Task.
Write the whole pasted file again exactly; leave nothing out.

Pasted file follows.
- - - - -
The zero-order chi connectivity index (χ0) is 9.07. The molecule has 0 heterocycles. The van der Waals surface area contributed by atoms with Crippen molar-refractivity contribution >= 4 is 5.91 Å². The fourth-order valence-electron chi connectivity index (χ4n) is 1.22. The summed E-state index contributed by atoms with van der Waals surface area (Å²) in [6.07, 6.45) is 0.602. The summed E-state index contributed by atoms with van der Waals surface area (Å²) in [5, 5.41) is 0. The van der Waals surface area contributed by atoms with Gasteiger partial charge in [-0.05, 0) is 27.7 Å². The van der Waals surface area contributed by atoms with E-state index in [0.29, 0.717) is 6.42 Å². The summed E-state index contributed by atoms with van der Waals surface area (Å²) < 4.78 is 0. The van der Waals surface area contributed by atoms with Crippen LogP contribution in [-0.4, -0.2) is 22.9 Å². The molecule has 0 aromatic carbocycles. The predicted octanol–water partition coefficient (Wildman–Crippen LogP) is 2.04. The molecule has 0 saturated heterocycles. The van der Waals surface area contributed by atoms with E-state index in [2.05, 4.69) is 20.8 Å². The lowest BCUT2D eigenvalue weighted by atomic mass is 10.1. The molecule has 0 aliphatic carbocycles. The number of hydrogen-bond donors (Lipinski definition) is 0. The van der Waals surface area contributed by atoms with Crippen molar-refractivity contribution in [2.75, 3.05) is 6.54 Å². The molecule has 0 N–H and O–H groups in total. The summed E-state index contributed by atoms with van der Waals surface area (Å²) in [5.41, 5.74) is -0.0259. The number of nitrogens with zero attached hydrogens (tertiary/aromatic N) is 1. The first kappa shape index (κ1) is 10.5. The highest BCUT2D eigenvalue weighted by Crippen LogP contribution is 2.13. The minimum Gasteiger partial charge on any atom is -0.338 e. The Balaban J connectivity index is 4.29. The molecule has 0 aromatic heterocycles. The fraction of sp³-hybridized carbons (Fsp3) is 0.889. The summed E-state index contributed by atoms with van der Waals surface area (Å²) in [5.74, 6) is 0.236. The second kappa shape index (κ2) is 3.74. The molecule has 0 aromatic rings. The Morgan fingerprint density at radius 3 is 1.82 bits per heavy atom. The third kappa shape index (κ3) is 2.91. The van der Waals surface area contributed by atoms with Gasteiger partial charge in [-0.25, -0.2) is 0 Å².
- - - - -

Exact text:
The zero-order chi connectivity index (χ0) is 9.07. The molecule has 0 heterocycles. The van der Waals surface area contributed by atoms with Crippen molar-refractivity contribution >= 4 is 5.91 Å². The fourth-order valence-electron chi connectivity index (χ4n) is 1.22. The summed E-state index contributed by atoms with van der Waals surface area (Å²) in [6.07, 6.45) is 0.602. The summed E-state index contributed by atoms with van der Waals surface area (Å²) in [5, 5.41) is 0. The van der Waals surface area contributed by atoms with Gasteiger partial charge in [-0.05, 0) is 27.7 Å². The van der Waals surface area contributed by atoms with E-state index in [0.29, 0.717) is 6.42 Å². The summed E-state index contributed by atoms with van der Waals surface area (Å²) < 4.78 is 0. The van der Waals surface area contributed by atoms with Crippen LogP contribution in [-0.4, -0.2) is 22.9 Å². The molecule has 0 aromatic carbocycles. The predicted octanol–water partition coefficient (Wildman–Crippen LogP) is 2.04. The molecule has 0 saturated heterocycles. The van der Waals surface area contributed by atoms with E-state index in [2.05, 4.69) is 20.8 Å². The lowest BCUT2D eigenvalue weighted by atomic mass is 10.1. The molecule has 0 aliphatic carbocycles. The number of hydrogen-bond donors (Lipinski definition) is 0. The van der Waals surface area contributed by atoms with Crippen molar-refractivity contribution in [2.75, 3.05) is 6.54 Å². The molecule has 0 N–H and O–H groups in total. The summed E-state index contributed by atoms with van der Waals surface area (Å²) in [5.41, 5.74) is -0.0259. The number of nitrogens with zero attached hydrogens (tertiary/aromatic N) is 1. The first kappa shape index (κ1) is 10.5. The highest BCUT2D eigenvalue weighted by Crippen LogP contribution is 2.13. The minimum Gasteiger partial charge on any atom is -0.338 e. The Balaban J connectivity index is 4.29. The molecule has 0 aromatic heterocycles. The fraction of sp³-hybridized carbons (Fsp3) is 0.889. The summed E-state index contributed by atoms with van der Waals surface area (Å²) in [5.74, 6) is 0.236. The second kappa shape index (κ2) is 3.74. The molecule has 0 aromatic rings. The Morgan fingerprint density at radius 3 is 1.82 bits per heavy atom. The third kappa shape index (κ3) is 2.91. The van der Waals surface area contributed by atoms with Gasteiger partial charge in [-0.25, -0.2) is 0 Å².